Pickled (Lacto-Fermented) Garlic

We all should be eating more fermented foods and garlic is one food that many of us consume regularly. Why not ferment it to add some additional probiotics to our diets?

Place the whole garlic heads on a sheet pan and roast the garlic in the oven, at as low of a heat as you can go, for 45-60 minutes. The skins should be peel right off, but the garlic should still be firm. You don’t want to overcook the garlic, in order to preserve as many of the nutritional compounds as possible.
Remove from the oven and let the cloves cool for 10-15 minutes. The next part is a bit tedious. You have to peel each clove of garlic.
Once you have the garlic peeled, place all of the cloves in a clean quart mason jar. In a separate dish, dissolve the salt into 2 cups of filtered water. Add the whey (only if water is room temperature and not hot, otherwise it will kill the bacteria). Pour the liquid over the garlic cloves. If you don’t have quite enough liquid, just add a little more water until the garlic is about one inch below the liquid and the liquid is about one inch below the top of the jar. Shake everything around to mix and cover with a lid (not too tight). Leave at room temperature for 8-10 days and then move to cold storage.
Pickled garlic will keep for at 6 months to a year, if not longer.
Note: If your garlic turns blue or green, don’t be alarmed! The color change happens when the anthocyanins and/or the sulfur compounds react with the acidity or minerals in the water. Many times, it’s the reaction of the garlic to copper in the water. It is still totally edible and won’t hurt you.

Lactofermented Sauerkraut

Here is the way this extremely nourishing condiment was traditionally prepared, lacto-fermented style. This is a raw recipe that is chock full of enzymes that aid in digestion and the immune system. Cabbage is an amazing superfood that provides a lot of vitamin C, fiber, and is rich in cancer-inhibiting elements. Eating cabbage in the form of raw, lacto-fermented sauerkraut is probably the most nutrient dense way to prepare it, in my opinion.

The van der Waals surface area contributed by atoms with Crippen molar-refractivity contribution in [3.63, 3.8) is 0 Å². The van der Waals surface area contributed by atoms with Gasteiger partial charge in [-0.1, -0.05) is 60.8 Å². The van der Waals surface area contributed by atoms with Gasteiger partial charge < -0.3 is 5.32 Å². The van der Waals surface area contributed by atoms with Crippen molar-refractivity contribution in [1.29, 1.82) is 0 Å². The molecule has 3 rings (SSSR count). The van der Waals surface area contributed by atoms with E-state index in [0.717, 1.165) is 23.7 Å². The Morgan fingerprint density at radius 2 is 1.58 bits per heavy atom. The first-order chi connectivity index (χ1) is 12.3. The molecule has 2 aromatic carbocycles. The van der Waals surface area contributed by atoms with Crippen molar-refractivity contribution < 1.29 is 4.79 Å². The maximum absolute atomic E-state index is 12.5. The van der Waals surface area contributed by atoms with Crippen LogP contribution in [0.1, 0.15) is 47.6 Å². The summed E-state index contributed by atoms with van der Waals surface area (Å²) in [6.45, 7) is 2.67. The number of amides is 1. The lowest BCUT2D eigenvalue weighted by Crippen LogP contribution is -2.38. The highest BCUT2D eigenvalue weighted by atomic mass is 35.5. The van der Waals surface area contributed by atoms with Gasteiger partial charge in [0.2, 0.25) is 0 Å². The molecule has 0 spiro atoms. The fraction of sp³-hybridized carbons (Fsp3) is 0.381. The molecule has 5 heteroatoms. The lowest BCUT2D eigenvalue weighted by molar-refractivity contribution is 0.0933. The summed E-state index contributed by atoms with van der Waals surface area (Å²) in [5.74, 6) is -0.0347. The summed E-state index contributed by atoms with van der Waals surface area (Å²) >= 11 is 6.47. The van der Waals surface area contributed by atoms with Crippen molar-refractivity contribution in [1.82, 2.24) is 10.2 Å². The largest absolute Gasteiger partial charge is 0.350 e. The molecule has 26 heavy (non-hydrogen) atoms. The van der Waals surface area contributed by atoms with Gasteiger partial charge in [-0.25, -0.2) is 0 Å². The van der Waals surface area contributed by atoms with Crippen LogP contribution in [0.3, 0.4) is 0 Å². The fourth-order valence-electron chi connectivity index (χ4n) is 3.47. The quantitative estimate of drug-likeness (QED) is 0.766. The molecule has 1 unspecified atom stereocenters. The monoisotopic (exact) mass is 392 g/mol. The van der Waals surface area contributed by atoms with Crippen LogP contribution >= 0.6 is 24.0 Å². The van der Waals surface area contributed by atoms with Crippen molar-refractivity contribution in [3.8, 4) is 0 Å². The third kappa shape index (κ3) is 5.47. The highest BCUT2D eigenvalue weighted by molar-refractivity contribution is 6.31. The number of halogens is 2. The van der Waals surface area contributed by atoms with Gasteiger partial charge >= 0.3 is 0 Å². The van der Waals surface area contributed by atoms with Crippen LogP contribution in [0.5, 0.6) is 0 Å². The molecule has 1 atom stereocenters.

Toss your cabbage in a bowl and add the caraway seeds.
Now add the sea salt and whey.
Pound it all with a wooden pounder or a meat hammer for 10 minutes.
Now stick it all in a quart-sized wide-mouthed jar and press it down really well until the juices cover the top. I found that a ladle did the trick for this part.
There should be at least one inch above the cabbage and the top of the jar.
Cover tightly and keep it at room temperature for about 3 days, then store it in the fridge. You’ll notice the flavor improves the longer it’s been stored. I wish more foods were like this…

Lacto-Fermented Sumac Onions

I first tasted sumac onions at my first visit to a Persian restaurant. Right away, I was hooked and was putting these sour marinated onions on everything, with extra sumac shaken on. Love that stuff! Since then, I have been wanting to create a fermented version for extra nutrients. Serve with just about any Middle Eastern dish!

Peel and thinly slice onions. I use a food processor. Sprinkle sumac over the onions and stir to coat.
Firmly pack the onion mixture into 2 quart sized mason jars and leave an inch of head space.
Mix together a 3.6% brine by adding 2 tbsp unrefined sea salt into 1 quart of non-chlorinated, filtered water. Stir to dissolve.
Pour brine solution over onions. Press onions down so they are under the liquid. At this point you can cover with a cabbage or grape leaf and weigh down with a sterilized rock or fermenting weight. Keep the 1 inch head space. I am using a homemade airlock system, but it’s not necessary. You can just cap them with a canning lid.